17 July 2009
The study appears in the August issue of the Journal of Adolescent Health, available online July 20 at http://journals.elsevierhealth.com/periodicals/jah/home.
Previous data had shown a connection between overweight adults and their social peers. However, the USC study used more advanced statistical modeling techniques than previous research and the association remained strong, Valente says.
“The findings certainly raise health concerns because when kids start associating only with others who have a similar weight status it can reinforce the negative behaviors that cause obesity,” he says.
In-school surveys were conducted among 617 students ages 11-13 from the greater Los Angeles area. In addition to finding that overweight adolescents were more likely to have overweight friends than their normal-weight peers, the researchers also found that overweight girls were more likely to name more friends, but less likely to be named as a friend than normal-weight girls.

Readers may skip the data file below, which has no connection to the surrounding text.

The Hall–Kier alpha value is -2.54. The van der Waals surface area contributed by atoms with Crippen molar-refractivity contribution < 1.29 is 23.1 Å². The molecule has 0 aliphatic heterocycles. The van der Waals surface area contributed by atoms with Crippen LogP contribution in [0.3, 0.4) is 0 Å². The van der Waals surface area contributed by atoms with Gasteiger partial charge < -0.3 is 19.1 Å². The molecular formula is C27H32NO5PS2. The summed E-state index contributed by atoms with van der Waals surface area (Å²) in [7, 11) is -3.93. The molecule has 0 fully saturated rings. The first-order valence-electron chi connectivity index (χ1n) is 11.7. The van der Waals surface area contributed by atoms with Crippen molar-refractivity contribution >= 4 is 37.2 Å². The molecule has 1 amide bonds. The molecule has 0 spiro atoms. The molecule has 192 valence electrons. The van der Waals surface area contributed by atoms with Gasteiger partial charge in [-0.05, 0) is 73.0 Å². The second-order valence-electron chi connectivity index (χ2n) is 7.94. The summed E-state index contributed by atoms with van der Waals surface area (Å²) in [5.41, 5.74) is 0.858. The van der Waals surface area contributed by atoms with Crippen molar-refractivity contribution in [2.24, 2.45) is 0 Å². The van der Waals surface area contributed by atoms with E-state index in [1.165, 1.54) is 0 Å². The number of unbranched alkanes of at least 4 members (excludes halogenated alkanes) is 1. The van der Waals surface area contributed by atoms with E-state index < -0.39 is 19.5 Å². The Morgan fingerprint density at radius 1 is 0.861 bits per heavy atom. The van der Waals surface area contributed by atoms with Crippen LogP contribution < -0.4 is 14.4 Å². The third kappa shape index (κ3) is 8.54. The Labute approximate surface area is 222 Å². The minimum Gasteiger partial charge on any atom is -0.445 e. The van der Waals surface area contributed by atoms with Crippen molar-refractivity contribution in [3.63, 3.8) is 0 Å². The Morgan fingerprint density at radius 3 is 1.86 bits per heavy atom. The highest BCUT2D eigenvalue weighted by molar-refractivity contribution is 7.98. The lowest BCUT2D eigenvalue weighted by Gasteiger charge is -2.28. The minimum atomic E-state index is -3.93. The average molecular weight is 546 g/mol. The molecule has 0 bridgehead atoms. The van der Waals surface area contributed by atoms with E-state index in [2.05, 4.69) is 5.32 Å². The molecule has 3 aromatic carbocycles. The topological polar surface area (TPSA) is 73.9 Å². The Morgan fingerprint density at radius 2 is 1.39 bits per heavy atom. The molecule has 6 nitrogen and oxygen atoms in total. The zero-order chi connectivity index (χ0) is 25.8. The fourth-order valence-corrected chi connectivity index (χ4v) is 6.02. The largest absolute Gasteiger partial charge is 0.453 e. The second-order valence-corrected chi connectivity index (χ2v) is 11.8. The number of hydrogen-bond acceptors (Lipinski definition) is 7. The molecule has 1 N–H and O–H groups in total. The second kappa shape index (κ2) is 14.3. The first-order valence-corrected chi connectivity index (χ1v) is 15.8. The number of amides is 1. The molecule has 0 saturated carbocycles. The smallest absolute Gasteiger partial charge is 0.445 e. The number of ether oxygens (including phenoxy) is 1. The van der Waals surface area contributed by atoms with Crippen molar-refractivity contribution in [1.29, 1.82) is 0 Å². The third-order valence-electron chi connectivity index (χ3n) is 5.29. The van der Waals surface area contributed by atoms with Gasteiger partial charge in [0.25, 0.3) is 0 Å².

“Researchers tend to focus mainly on health consequences when talking about weight with adolescents,” Valente says. “But we also need to be sensitive to the reality that there can be a social cost for overweight youth as well.”
Interventions should take these peer constructs into account, he says. For parents and educators, this may mean being conscious of potential social consequences that children may suffer as a result of being overweight; and acknowledge that many of the behaviors which contribute to obesity are social in nature.”He pointed out that more longitudinal studies are needed for further recommendations on the relationship between being overweight and social status among adolescents.